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Aberdeen Cinemas: West End / Playhouse
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Aberdeen Cinemas: West End / Playhouse

Historic Photographs
David Oswald
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Aberdeen Cinemas: West End / Playhouse
Historic Photographs
Aberdeen Cinemas: West End / Playhouse
An Aberdeen Journals Archive photograph of the Playhouse at 475 Union Street in January 1959. The venue originally opened on 12th November 1915 as a cinema called the West End. This was the first venture into full-time picture-hall proprietorship by James F. Donald, a key figure in the history of independent cinema exhibition in Aberdeen.

Donald was born in Newhills and came to Aberdeen for an apprenticeship with a coachbuilding firm. He had a varied career before coming to prominence as a highly successful dancing teacher. He was the leader of the Gondolier School of Dancing and Deportment.

He moved into the cinema business after acquiring the necessary projecting equipment and occupying a former billiard hall above the Aberdeen Dairy at 475 Union Street. Michael Thomson in Silver Screen in the Silver City (1988) describes the cinema as a "strictly utilitarian affair", but a successful one at that. It was only heated by stoves, and coupled with being above a diary, it became known as "The Tuppenny Freezer".

Donald's lease on the cinema expired in September 1920 and he was immediately followed as proprietor by Bert Gate's Aberdeen Picture Palaces. It was a time of expansion for the incoming company. They had recently purchased The Picturedrome on Skene Terrace and shortly looked to transform the West End. The latter closed on 2nd April and reopened on 14th September 1921 as the 1,000-seater Picture Playhouse.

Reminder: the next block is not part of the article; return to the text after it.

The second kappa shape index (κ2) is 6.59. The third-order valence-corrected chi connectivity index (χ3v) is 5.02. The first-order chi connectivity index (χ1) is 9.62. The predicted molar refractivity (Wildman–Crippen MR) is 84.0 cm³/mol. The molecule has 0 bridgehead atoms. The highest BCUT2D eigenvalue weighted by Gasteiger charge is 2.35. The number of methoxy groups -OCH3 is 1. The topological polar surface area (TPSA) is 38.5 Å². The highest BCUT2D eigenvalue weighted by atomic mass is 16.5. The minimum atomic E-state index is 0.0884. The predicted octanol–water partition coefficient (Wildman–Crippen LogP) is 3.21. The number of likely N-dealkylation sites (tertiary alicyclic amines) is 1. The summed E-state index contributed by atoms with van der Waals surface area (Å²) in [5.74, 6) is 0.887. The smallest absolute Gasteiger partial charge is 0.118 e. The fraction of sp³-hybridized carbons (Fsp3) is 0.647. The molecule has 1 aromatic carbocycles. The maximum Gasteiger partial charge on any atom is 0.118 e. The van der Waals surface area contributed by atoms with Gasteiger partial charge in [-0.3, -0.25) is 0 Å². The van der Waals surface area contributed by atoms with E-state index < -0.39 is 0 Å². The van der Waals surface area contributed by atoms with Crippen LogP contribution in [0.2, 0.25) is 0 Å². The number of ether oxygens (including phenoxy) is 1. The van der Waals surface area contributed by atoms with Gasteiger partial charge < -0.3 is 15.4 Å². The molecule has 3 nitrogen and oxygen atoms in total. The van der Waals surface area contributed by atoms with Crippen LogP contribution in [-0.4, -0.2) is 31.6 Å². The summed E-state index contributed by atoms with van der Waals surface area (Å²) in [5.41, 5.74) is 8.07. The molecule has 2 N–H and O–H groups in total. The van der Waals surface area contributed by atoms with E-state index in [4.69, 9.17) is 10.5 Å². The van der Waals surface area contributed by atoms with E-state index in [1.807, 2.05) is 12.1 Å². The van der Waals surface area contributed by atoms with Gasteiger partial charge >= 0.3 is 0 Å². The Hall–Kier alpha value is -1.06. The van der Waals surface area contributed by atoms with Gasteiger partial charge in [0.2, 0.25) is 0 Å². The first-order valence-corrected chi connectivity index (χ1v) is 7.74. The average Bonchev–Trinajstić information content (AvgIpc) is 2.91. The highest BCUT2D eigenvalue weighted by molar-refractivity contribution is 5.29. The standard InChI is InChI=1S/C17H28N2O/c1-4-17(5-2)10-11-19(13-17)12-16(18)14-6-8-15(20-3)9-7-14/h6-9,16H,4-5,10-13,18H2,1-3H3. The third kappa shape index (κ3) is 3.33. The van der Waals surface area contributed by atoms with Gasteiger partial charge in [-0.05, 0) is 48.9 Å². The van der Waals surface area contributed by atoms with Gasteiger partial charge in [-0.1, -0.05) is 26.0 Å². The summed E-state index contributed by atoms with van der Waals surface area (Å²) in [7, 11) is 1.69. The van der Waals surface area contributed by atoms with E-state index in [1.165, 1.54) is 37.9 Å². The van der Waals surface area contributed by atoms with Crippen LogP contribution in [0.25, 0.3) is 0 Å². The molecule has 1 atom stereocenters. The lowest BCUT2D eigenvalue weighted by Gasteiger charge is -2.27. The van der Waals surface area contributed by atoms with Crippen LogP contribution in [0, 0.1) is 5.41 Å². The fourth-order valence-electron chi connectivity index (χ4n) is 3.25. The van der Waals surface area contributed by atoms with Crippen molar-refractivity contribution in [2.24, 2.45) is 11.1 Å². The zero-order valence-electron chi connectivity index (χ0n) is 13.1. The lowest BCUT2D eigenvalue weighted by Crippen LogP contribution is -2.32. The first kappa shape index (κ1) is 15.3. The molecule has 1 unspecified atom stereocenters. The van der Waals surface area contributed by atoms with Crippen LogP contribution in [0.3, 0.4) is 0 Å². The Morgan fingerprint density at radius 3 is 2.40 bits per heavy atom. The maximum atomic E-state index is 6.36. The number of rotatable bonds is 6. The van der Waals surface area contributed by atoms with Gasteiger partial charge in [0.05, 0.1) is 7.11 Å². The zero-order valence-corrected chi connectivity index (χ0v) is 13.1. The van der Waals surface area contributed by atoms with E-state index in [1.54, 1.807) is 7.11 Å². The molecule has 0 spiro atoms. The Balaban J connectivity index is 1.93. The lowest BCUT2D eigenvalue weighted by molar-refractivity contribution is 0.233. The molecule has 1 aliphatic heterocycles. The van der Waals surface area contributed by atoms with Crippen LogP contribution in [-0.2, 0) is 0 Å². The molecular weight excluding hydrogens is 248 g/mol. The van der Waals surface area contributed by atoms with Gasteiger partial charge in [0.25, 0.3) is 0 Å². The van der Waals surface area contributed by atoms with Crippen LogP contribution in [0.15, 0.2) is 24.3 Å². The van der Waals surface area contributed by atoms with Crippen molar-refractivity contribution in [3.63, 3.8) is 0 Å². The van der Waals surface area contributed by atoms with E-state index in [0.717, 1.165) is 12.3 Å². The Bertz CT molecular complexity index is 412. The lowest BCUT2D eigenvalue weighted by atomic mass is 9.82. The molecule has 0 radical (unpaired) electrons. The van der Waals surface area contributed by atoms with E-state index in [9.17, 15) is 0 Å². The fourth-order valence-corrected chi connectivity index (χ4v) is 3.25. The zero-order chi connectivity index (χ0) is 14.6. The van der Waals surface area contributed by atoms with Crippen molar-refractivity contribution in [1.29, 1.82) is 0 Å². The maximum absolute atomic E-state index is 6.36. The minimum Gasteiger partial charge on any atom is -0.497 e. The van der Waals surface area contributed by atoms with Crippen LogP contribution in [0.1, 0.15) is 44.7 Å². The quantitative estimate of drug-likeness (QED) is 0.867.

The opening ceremony was attended by Gates, the cinema's architects George Sutherland and Clement George, and various local VIPs. The opening films were A Yankee in the Court of King Arthur, a comedy called Jerry on the Spot, Pathé news, and another short. Thomson states that Aberdeen Picture Palaces were "now the proud possessor of a large, well-situated 'flagship' house, and Union Street now sported a fine up-to-date cinema."

The design of the Playhouse was "classical" and up-market, in accordance with its prominent west-end location. As seen here, the Union Street entrance was surrounded by white Sicilian marble facings on a black marble base. The paybox was oval in shape with one end in the vestibule and the other in the front foyer.

The main foyer was through the Union Street part of the building and up a 12-feet wide carpeted, marble stairway. This way was a tea room called the Ingleneuk, the manager's office, and the ornately decorated auditorium. The plush new cinema represented competition for the nearby Picture House.

Bert Gates, the manager of the Playhouse, was somewhat sceptical of the talkies but fully embraced the new development in February 1930 with the installation of a full Western Electric sound system.

The opening of Aberdeen Picture Palace's Capitol down the road in 1933 saw a reduction in ticket prices at the Playhouse. The two partner cinemas were advertised at the time as "Aberdeen's Premier Pair".

On 23 May 1941 it was announced that James F. Donald (Aberdeen Cinemas) Ltd. had bought a controlling interest in Aberdeen Picture Palaces. This meant that the Playhouse, along with the other APP venues, were now in the Donald circuit of cinemas.

This photograph dates from 1959 shortly before the cinema was relaunched as the Playhouse Continental, showing popular, often more risqué, films from Europe. This only lasted for a couple of years and the cinema reverted to being the Playhouse in 1961. This photograph shows the cinema advertising The Wind Cannot Read with Dirk Bogarde and All for Mary.

By 1973 the profitability of the Playhouse was eroded by spiralling costs. The owners of the building, builders James Scott & Son, had moved premises and were looking to dispose of the Union Street property. The cinema's lease was terminated at the end of 1973 and the cinema closed on 9th May 1974. Ownership of the block passed to Devanha Properties Ltd. and after lying empty for a few months the Playhouse was demolished to make way for a new block of shops and offices.

[Information primarily sourced from Silver Screen in the Silver City (1988) by Michael Thomson]

Image © Aberdeen Journals Ltd.
Union Street
2. Copyright known - held by third party
Playhouse 1959-01-22 (C)AJL
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